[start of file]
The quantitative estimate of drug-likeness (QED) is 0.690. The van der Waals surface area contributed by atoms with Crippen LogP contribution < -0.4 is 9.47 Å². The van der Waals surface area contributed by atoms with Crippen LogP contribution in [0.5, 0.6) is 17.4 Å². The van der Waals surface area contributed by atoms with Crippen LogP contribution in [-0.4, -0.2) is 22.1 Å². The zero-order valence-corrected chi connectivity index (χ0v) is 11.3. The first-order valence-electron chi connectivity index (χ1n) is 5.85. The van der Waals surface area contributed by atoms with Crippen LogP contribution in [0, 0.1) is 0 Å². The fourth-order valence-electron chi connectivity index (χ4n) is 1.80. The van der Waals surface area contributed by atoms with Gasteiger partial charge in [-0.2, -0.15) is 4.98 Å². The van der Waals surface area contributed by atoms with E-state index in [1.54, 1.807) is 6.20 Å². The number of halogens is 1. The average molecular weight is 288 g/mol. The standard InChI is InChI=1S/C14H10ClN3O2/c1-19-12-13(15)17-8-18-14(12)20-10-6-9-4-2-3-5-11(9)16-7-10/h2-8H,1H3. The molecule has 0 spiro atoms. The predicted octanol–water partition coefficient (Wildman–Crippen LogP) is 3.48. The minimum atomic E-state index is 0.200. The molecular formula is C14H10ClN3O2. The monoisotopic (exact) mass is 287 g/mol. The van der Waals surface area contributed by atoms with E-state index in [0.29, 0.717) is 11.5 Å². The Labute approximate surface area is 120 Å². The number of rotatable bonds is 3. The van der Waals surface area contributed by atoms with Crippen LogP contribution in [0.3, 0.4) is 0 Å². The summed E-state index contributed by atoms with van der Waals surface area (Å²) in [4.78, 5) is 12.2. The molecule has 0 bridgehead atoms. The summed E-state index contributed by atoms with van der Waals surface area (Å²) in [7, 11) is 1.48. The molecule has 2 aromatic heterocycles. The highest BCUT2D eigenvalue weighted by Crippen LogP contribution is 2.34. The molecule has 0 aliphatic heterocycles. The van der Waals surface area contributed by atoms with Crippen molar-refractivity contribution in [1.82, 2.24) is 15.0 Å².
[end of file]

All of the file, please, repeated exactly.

The quantitative estimate of drug-likeness (QED) is 0.690. The van der Waals surface area contributed by atoms with Crippen LogP contribution < -0.4 is 9.47 Å². The van der Waals surface area contributed by atoms with Crippen LogP contribution in [0.5, 0.6) is 17.4 Å². The van der Waals surface area contributed by atoms with Crippen LogP contribution in [-0.4, -0.2) is 22.1 Å². The zero-order valence-corrected chi connectivity index (χ0v) is 11.3. The first-order valence-electron chi connectivity index (χ1n) is 5.85. The van der Waals surface area contributed by atoms with Crippen LogP contribution in [0, 0.1) is 0 Å². The fourth-order valence-electron chi connectivity index (χ4n) is 1.80. The van der Waals surface area contributed by atoms with Gasteiger partial charge in [-0.2, -0.15) is 4.98 Å². The van der Waals surface area contributed by atoms with E-state index in [1.54, 1.807) is 6.20 Å². The number of halogens is 1. The average molecular weight is 288 g/mol. The standard InChI is InChI=1S/C14H10ClN3O2/c1-19-12-13(15)17-8-18-14(12)20-10-6-9-4-2-3-5-11(9)16-7-10/h2-8H,1H3. The molecule has 0 spiro atoms. The predicted octanol–water partition coefficient (Wildman–Crippen LogP) is 3.48. The minimum atomic E-state index is 0.200. The molecular formula is C14H10ClN3O2. The monoisotopic (exact) mass is 287 g/mol. The van der Waals surface area contributed by atoms with E-state index in [0.29, 0.717) is 11.5 Å². The Labute approximate surface area is 120 Å². The number of rotatable bonds is 3. The van der Waals surface area contributed by atoms with Crippen LogP contribution in [0.3, 0.4) is 0 Å². The summed E-state index contributed by atoms with van der Waals surface area (Å²) in [4.78, 5) is 12.2. The molecule has 0 bridgehead atoms. The summed E-state index contributed by atoms with van der Waals surface area (Å²) in [7, 11) is 1.48. The molecule has 2 aromatic heterocycles. The highest BCUT2D eigenvalue weighted by Crippen LogP contribution is 2.34. The molecule has 0 aliphatic heterocycles. The van der Waals surface area contributed by atoms with Crippen molar-refractivity contribution in [1.82, 2.24) is 15.0 Å².